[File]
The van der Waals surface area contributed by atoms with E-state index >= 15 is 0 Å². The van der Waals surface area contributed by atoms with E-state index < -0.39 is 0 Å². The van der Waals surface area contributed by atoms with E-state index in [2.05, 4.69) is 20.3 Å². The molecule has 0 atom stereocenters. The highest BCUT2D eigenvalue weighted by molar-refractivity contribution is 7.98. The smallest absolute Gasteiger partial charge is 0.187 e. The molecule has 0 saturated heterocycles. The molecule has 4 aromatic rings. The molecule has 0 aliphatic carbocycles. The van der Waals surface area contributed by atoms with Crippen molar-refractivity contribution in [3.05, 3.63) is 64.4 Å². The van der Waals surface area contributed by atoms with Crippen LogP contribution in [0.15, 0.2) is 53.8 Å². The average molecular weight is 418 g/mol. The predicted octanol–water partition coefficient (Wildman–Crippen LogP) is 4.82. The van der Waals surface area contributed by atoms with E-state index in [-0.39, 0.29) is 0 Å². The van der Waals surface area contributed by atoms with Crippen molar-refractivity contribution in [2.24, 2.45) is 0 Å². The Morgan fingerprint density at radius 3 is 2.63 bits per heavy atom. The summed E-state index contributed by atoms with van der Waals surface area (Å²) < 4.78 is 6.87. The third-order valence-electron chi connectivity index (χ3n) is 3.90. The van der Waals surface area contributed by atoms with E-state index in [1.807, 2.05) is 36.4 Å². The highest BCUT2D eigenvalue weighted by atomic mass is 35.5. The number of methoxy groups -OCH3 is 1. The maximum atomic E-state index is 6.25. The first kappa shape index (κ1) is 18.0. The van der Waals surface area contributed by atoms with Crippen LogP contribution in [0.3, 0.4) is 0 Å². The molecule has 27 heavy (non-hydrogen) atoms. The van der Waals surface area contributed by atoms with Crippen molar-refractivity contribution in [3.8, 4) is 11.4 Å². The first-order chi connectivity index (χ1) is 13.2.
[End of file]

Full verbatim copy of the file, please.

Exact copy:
The van der Waals surface area contributed by atoms with E-state index >= 15 is 0 Å². The van der Waals surface area contributed by atoms with E-state index < -0.39 is 0 Å². The van der Waals surface area contributed by atoms with E-state index in [2.05, 4.69) is 20.3 Å². The molecule has 0 atom stereocenters. The highest BCUT2D eigenvalue weighted by molar-refractivity contribution is 7.98. The smallest absolute Gasteiger partial charge is 0.187 e. The molecule has 0 saturated heterocycles. The molecule has 4 aromatic rings. The molecule has 0 aliphatic carbocycles. The van der Waals surface area contributed by atoms with Crippen molar-refractivity contribution in [3.05, 3.63) is 64.4 Å². The van der Waals surface area contributed by atoms with Crippen LogP contribution in [0.15, 0.2) is 53.8 Å². The average molecular weight is 418 g/mol. The predicted octanol–water partition coefficient (Wildman–Crippen LogP) is 4.82. The van der Waals surface area contributed by atoms with E-state index in [-0.39, 0.29) is 0 Å². The van der Waals surface area contributed by atoms with Crippen molar-refractivity contribution in [2.24, 2.45) is 0 Å². The Morgan fingerprint density at radius 3 is 2.63 bits per heavy atom. The summed E-state index contributed by atoms with van der Waals surface area (Å²) < 4.78 is 6.87. The third-order valence-electron chi connectivity index (χ3n) is 3.90. The van der Waals surface area contributed by atoms with E-state index in [1.807, 2.05) is 36.4 Å². The highest BCUT2D eigenvalue weighted by atomic mass is 35.5. The number of methoxy groups -OCH3 is 1. The maximum atomic E-state index is 6.25. The first kappa shape index (κ1) is 18.0. The van der Waals surface area contributed by atoms with Crippen LogP contribution in [0.3, 0.4) is 0 Å². The molecule has 27 heavy (non-hydrogen) atoms. The van der Waals surface area contributed by atoms with Crippen molar-refractivity contribution in [3.8, 4) is 11.4 Å². The first-order chi connectivity index (χ1) is 13.2.